Every day, you try to work your way up the mountain in pursuit of lifelong happiness… and you assume that the higher up the mountain you are, the happier you’ll be. After all, the more successful you are, the more happy you'll be. Right?


But how happy you are doesn’t depend on….
how high up the mountain you are.

How happy you are depends on……
which direction you’re moving.


If you’re going up, you’re happy. If you’re going down, you’re unhappy. If your situation in life is improving, evolution rewards you. If your situation in life is falling, you feel pain.

But the pleasure or pain only comes while you’re moving. As soon as you’ve moved up, as soon as you’ve reached that higher level, although you’re more successful, you’re actually no happier than you were at the lower level.

And before you ask - no, you can’t get to the top. And you can’t get airlifted off either.



Little things as well as big things.


To achieve the big things in life, you need to make all the little things happen.

Most of the time, we stay at roughly the same height on the mountain. But we’re always going up or down a little bit. Indeed, anything that gives us pleasure or pain is a move up or down the mountain.


The Fresh Milk Example

When you get up in the morning and find fresh milk in the fridge you feel no emotion. It’s neither an up nor a down - you were expecting fresh milk to be there… and there it was.

But when the sour smell hits you as you start to pour the milk, you move down the mountain. You feel pain as you realise you won’t be having your regular bowl of Super Sugar Shorties this morning. You’re irritated, grumpy and you kick the cat.

But no! Joy of joys! Suddenly you notice the spare pint that your thoughtful partner left at the back of the fridge….and the pleasure and relief hits you as you climb back up the mountain to the same height you were at when you first opened the fridge.


Here’s what happens when we get a successful run up the mountain.

You work in sales. On a normal day, you expect to make 30 calls, and break 5 sales. Suddenly you hit a purple patch. You break ten new customers each day for three days in a row. Your manager loves you. Your bank manager loves you.

Next day, you only break 8.

Suddenly, 8 sales is a bad day. 8 sales used to be a good day! But now you’ve got used to your new position higher up the mountain. You’ve taken your pleasure and enjoyed it - and now, not only does 10 sales per day no longer give you any pleasure, you’re getting upset with 8.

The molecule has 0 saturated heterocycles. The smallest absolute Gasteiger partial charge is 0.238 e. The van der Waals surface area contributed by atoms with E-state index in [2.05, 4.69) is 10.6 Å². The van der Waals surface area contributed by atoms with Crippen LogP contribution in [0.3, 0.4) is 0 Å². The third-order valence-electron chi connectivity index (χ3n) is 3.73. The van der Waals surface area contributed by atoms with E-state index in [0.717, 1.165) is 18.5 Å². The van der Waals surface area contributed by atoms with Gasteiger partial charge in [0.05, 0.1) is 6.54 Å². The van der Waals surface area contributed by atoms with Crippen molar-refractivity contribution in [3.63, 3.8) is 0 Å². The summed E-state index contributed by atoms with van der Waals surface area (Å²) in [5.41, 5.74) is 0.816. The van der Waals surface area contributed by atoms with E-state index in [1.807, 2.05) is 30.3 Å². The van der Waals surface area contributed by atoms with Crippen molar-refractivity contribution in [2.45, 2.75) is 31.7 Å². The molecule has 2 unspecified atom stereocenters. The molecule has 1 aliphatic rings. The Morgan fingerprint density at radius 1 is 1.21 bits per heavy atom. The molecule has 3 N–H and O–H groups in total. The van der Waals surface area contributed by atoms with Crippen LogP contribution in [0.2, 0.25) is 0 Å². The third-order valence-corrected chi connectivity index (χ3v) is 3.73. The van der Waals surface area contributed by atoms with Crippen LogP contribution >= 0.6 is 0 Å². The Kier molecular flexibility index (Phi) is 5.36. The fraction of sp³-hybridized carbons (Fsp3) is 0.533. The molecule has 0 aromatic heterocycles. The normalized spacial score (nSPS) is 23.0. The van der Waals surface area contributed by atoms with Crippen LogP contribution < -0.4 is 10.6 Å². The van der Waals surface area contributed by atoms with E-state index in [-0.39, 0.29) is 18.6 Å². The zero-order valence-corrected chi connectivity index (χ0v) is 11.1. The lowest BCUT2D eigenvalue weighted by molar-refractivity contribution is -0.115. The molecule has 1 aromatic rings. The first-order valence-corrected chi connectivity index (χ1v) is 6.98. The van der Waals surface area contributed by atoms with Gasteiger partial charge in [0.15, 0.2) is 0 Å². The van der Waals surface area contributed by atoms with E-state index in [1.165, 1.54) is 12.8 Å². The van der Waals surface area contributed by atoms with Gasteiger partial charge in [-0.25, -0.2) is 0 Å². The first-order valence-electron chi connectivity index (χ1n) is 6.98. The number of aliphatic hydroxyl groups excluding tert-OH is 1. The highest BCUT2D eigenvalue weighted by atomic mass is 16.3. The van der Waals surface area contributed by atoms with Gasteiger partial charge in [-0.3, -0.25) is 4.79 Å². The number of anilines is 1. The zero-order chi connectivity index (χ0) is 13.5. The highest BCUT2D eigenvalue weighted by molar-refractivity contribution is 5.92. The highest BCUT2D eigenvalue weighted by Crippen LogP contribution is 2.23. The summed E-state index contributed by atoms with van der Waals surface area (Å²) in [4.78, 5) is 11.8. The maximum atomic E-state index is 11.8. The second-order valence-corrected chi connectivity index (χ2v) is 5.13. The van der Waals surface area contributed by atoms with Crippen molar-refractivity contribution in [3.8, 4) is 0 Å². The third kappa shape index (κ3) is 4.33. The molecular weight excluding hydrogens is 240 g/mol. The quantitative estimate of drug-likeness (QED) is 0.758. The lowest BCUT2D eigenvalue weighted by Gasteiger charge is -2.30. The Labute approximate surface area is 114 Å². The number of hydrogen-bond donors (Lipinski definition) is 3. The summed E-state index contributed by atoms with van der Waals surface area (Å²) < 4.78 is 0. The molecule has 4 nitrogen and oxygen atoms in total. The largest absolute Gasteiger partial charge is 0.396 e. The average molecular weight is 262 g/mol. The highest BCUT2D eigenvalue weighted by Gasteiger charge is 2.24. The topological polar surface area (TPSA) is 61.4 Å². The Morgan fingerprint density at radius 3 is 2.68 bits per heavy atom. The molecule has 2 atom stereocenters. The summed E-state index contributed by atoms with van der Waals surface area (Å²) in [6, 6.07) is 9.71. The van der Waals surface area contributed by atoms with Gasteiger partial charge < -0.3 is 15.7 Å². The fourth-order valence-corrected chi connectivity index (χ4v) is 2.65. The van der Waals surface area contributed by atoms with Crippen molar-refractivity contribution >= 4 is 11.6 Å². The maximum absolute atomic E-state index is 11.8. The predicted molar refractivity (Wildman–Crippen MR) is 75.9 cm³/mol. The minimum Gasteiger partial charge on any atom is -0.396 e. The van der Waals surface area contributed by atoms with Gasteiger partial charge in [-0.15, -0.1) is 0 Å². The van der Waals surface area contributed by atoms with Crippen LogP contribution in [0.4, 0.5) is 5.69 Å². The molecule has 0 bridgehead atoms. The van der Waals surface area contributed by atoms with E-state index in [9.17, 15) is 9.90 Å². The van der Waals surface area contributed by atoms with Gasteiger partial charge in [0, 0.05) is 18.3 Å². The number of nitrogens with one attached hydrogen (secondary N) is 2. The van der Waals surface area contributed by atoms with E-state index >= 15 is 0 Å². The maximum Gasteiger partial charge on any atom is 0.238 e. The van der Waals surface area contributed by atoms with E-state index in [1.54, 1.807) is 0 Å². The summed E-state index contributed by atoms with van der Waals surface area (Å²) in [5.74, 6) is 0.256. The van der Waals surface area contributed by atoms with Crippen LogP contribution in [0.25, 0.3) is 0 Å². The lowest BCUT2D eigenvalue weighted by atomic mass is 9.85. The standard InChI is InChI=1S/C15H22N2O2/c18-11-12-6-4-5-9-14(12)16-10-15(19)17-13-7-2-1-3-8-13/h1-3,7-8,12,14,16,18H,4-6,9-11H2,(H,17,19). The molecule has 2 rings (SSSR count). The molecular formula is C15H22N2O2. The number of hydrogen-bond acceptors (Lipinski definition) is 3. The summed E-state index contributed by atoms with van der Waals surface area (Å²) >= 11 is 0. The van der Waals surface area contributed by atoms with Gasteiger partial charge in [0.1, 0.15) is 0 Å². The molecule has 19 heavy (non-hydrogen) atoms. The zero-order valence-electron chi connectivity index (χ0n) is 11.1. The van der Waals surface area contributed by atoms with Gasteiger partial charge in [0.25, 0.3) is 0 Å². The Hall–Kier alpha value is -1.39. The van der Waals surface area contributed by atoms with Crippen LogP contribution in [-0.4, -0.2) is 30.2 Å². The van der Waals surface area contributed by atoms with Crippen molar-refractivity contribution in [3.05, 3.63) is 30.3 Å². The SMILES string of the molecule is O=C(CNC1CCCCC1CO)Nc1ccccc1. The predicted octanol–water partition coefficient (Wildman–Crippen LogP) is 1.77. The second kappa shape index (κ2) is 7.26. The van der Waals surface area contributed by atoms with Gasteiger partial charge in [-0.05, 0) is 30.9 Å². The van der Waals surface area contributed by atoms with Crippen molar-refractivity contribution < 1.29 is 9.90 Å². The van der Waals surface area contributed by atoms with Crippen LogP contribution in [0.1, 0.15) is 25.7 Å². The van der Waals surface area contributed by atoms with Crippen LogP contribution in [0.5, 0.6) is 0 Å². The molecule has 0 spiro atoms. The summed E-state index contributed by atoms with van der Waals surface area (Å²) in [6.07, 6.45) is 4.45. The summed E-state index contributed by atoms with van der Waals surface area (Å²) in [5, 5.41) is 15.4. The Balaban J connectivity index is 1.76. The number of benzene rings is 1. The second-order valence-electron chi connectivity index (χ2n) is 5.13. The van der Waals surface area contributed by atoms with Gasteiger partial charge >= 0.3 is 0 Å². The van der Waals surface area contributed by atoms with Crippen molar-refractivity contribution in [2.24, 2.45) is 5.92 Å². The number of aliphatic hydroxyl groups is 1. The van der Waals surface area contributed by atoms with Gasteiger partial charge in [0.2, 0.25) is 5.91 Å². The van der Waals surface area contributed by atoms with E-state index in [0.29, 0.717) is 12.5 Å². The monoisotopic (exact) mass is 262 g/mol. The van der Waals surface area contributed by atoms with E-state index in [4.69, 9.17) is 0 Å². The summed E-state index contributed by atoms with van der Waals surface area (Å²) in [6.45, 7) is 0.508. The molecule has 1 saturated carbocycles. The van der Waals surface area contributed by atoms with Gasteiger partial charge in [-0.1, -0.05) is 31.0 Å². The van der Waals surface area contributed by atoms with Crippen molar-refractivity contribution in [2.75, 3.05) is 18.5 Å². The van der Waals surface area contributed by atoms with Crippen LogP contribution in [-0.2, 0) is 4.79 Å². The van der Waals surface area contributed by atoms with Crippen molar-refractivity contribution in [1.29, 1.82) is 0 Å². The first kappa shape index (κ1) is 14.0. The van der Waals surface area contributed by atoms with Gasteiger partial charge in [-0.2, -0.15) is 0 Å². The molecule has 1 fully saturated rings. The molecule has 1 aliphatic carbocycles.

Supporting a sports team

If you are used to seeing your team lose week-in, week-out, you don’t expect a much from them. You certainly don’t get upset if they don’t win any trophies this year. In fact, you can even get happy when they lose: provided they’re playing the top team and they don’t lose too badly. Dog-biscuits of pleasure everywhere.

But what happens if you support the best team in the competition? What happens if you’re the favourite? Now the pressure’s on. Suddenly, winning isn’t the same anymore. Winning is what you’re expecting. And when they do win, it’s more like relief you experience, than pleasure. You need a big win to get much pleasure – you need your team to do better than you expected.

The expectation-adjuster has kicked in.

It doesn’t matter how well or how badly your team is doing, you’re still able to create an expectation of how well you expect them to do this week. And that expectation allows you to enjoy the game just as much if your team is great… or lousy.

It’s why teams that aren’t doing so well still have supporters. These supporters still get just as much pleasure watching their team as anyone else does.

Why the expectation-adjuster is so important to how much we enjoy our lives.

If our expectations didn't adjust every day:

- we’d wake up each morning happy to be alive
- we'd wake up each morning happy with our jobs
- we'd wake up each morning happy with our relationships

…because in comparison to all the awful situations we could find ourselves in... most of us are doing rather well. Certainly, anyone with the time and energy to read a book like this is doing better in terms of their ‘survival chances’ than most of world’s inhabitants.








Haven't we done enough now? Aren't humans successful enough to satisfy our genes? Isn't it time we could all lead happy lives?

Unfortunately, the expectation-adjuster has never been programmed out of us, so we keep on building faster cars, taller skyscrapers, smaller mobile phones... all in an endless attempt to get more satisfaction than we got when we were cavemen.